If the Home Secretary were to tell his Cabinet colleagues that he was thinking of giving Myra Hindley a chance, they may reply, "That might suit your conscience, but what about our careers and our party. Would it suit the party?" It would be difficult for a Home Secretary to act in that way. It is frequently said that no Home Secretary would ever dare to let her out. I hope that is not true but it is frequently said. The Home
That is the situation today and that is what the Home Secretary is faced with. People may ask whether the Home Secretary would want to give up this responsibility we are discussing. I should have thought that he might be quite pleased to be rid of it. However, that is neither here nor there. Therefore there is the argument that we should take such a decision away from someone who, to some extent, is bound to be at the mercy of popular emotion.
The other argument concerns practice and how one arranges matters. At the present time a discretionary life prisoner can make an application to the Parole Board and can be represented before it and can, of course, appear in person. The decision of the Parole Board, with a judge presiding, is final. If the Parole Board decides that a prisoner should be released, that prisoner is released. That is the existing machinery. That is much fairer than the present arrangements for Myra Hindley. She or her lawyers have to make representations in writing to the Home Office and a reply is given without providing any real reasons, unless you call some reference to deterrence and retribution a reason. That is the difference between the machinery in the two cases. I do not say that the present arrangements for discretionary life prisoners are perfect. I regularly visit two discretionary life prisoners who find the arrangements unsatisfactory. If one seeks to apply the arrangements to 3,000 prisoners instead of 400 or 500, they need modification. I only say that in principle it is correct that the decision should be removed from someone who is at the mercy of popular emotion. Arrangements should be made to give the prisoner proper representation before a tribunal whose decision would be binding.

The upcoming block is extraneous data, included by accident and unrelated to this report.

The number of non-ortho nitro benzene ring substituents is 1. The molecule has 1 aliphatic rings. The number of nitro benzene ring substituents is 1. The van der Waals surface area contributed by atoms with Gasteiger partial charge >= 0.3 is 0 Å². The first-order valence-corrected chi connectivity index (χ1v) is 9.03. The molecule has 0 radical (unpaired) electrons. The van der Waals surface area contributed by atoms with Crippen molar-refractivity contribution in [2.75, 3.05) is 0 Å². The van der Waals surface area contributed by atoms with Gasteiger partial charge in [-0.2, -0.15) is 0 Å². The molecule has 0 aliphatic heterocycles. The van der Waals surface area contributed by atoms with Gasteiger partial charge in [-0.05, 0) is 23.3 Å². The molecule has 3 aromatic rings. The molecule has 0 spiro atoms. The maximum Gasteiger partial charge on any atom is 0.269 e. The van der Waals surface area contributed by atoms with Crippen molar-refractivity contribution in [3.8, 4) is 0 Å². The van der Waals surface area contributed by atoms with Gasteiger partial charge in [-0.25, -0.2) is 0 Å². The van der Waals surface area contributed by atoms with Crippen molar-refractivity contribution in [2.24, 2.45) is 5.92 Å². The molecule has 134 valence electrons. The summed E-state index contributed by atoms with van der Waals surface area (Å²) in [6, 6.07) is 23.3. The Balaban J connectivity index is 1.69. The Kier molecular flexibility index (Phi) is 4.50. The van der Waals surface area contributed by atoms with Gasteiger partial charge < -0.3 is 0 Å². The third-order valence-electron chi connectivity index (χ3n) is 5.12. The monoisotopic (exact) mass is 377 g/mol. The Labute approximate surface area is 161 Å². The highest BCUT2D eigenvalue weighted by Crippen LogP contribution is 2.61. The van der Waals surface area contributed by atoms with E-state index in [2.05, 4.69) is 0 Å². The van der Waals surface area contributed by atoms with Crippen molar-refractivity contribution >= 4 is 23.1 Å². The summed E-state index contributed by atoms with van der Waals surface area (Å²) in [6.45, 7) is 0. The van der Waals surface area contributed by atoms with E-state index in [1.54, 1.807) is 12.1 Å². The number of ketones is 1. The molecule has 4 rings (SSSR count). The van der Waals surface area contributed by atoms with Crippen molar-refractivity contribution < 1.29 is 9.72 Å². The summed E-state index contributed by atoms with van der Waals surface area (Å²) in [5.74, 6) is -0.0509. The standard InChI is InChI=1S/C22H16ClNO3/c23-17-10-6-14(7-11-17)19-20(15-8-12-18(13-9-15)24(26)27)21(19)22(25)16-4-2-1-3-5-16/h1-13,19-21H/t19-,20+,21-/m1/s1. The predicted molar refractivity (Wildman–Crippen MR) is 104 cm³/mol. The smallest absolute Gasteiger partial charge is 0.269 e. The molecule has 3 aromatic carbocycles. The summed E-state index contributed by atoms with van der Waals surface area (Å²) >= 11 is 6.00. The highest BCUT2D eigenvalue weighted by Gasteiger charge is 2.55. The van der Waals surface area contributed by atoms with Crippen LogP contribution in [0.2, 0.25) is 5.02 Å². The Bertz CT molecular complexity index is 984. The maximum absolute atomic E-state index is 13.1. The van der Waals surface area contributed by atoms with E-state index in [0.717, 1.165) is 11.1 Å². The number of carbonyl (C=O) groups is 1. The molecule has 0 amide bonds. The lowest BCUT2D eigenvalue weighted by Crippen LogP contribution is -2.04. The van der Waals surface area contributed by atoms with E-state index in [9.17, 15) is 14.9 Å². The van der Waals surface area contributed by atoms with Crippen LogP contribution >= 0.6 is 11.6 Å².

I hope that other speakers will bring their own expert knowledge to bear in different ways. Although I cannot expect a positive answer today, I hope that we shall at least hear from the Government that they are giving the matter careful attention.
The Lord Bishop of Blackburn: My Lords, it is with some trepidation that I speak for the first time in your Lordships' House in this debate on a sensitive matter which provokes strong responses in people of opposing views. I do so not because I am told that the diocese of Blackburn contains more prisons than any other in the northern province, nor--despite the remarks of the noble Earl, Lord Longford--because the Home Secretary is
The motion was carried by a massive 317 votes for to only one vote cast against. The debate, as I remember it, was both sombre and serious. Members of the Prison Service, the Probation Service and the judiciary all took part. There was a widespread recognition of the pressures facing the Home Secretary in relation to the sentence for murder. Synod members felt that the present system of mandatory life sentence for murder led to injustice because it was not possible for the sentence to be fitted in individual cases to the particular crime. Nor was the Synod happy with a situation in which the length of the custodial sentence is determined by the exercise of the Home Secretary's discretion rather than by a judicial decision in open court.
In the light of that debate, and in response to it, in 1995 the then Home Secretary said that retribution, deterrence and public safety would all be factors to be taken into consideration, but so too would public opinion. The real concern that that raises is that in principle, even if not in practice, it could lead, as we have heard from the noble Earl, to individual cases becoming vulnerable to the political influence of the day and could be altered with a change of Home Secretary.